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Publications // 24/12/2015

Are you prepared for the unexpected?

The value of a business depends on many things but especially the quality of earnings and risk. When was the last time you evaluated the risks in your business and do you have an effective risk management policy in place? Adrian Price, from Menzies LLP, looks at the different types of risks and how to manage them.

All businesses face risk and need to manage the potential effects of uncertainty throughout their business operations. The key is to identify which are acceptable and which are manageable. When considering risks, there are two main questions that are always asked what is the likelihood of the risk happening to me and what effect would it have on my business?

Types of risk

The most popular risks are financial and operational. Financial risks include losing a key customer, a bad debt and price rises from suppliers. Operational risks are more to do with the running of your business, that is, what would happen if there was a major power failure in the building, a recruitment issue, supply shortages or more seriously, a fire.

Take for example a Domino Pizza business. The oven does not work and it is 11.30am with lunch looming, do you simply close the shop or do you have a backup plan to provide an emergency catering option and maintain customer goodwill? You could always have a spare oven for such emergencies however, the cost could be prohibitive. The likely failure of an oven may be remote but if you have a 30 minute call-out agreement with a supplier to repair it, the risk is managed.

Alternatively, would you rather have a company with £1 million of sales from a single customer, or 10 customers of £100,000? The first has more risk and therefore potentially less value.

Other risks could include competitors coming into the market, environmental and health and safety issues. Therefore, in franchising, if the franchise system is set up properly and managed well, then it can considerably lower both business and investment risks. The fewer risks there are, the greater the chance of success.

Assessing risk

As a start, do some simple assessments, for example, look at a few key areas of your business and assess their good and poor qualities. Provide a score, such as high, medium and low, which will enable you to produce a risk register and focus on the areas where impact and likelihood are high.

“Risk management is not a one-off exercise and needs to be reviewed regularly”

Ranking in order of seriousness to your business and either accepting the risk or changing the risk profile will prove to be beneficial. From a franchise prospective, one of the key risks might be how likely is the franchisor to renew the franchise agreement or even terminate the agreement?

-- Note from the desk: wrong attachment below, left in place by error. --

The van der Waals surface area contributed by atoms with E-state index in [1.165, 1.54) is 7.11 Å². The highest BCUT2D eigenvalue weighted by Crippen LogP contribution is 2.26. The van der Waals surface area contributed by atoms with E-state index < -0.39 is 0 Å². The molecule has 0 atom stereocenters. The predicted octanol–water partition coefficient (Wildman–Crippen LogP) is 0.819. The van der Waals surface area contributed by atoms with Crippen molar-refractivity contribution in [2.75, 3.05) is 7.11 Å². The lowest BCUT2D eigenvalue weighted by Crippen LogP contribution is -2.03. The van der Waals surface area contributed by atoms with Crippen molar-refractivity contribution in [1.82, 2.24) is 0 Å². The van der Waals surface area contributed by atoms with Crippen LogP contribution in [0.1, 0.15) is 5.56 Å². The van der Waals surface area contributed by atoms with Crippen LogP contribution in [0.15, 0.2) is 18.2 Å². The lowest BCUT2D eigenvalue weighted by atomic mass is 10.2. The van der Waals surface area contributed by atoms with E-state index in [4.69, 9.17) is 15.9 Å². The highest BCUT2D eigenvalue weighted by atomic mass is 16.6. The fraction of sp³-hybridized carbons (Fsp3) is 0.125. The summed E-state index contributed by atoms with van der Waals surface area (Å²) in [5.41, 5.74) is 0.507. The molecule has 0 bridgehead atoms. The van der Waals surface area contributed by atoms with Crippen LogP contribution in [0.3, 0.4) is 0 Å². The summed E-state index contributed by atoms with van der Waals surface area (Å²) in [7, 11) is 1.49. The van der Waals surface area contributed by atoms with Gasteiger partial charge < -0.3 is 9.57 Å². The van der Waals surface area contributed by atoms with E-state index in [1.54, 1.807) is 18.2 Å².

Nothing beats good research, so do consider all the risks and the ways to reduce or manage the impact on your business. Consider if you can simply insure against risk (bad debt insurance, loss of profits insurance policy and so on) and determine how this may affect your objectives. Alternatively, the cost of justifying a potential risk may be high, that doing nothing makes more business sense.

Managing risk

Managing risks helps a business to focus on identifying what could go wrong and how to deal with them, improving the chances of success and achieving your objectives. The process includes:

  • Identifying the risks
  • Assessing the chances of them happening
  • Understanding how to respond to them
  • Producing a system to deal with the consequences
  • Continually reviewing your approach and control of the risks

Effective risk management has several benefits including better planning and decision making enabling capital and resources to be managed more efficiently. It also helps a business to prepare a contingency plan of the things that could go wrong and therefore provides a more cost effective way of dealing with them.

Risk management is not a one-off exercise and needs to be reviewed regularly in order to be successful. It provides a good learning curve and will help you to make improvements on how to deal and manage future risks.

In summary, you should consider the following four areas:

1. Knowledge – do you have enough in-depth knowledge to have considered all the risks covering key business drivers?

2. Competences – do you have project management, interpersonal and analytical thinking approach to find solutions to problems?

3. Attitude – do you have a positive approach and an inquisitive mind-set?

4. Behaviour – are you committed to the process and do you encourage others to consider risk, since reducing risk will increase value?

Businesses face many risks and cannot completely eliminate them. They should be addressed regularly which in the long term will help to lessen the effects and deliver enhanced and reliable performance.

For further information of to discuss any of the issues raised in this article, please contact: Adrian Price, Partner

T: 01489 566708 E: aprice@menzies.co.uk

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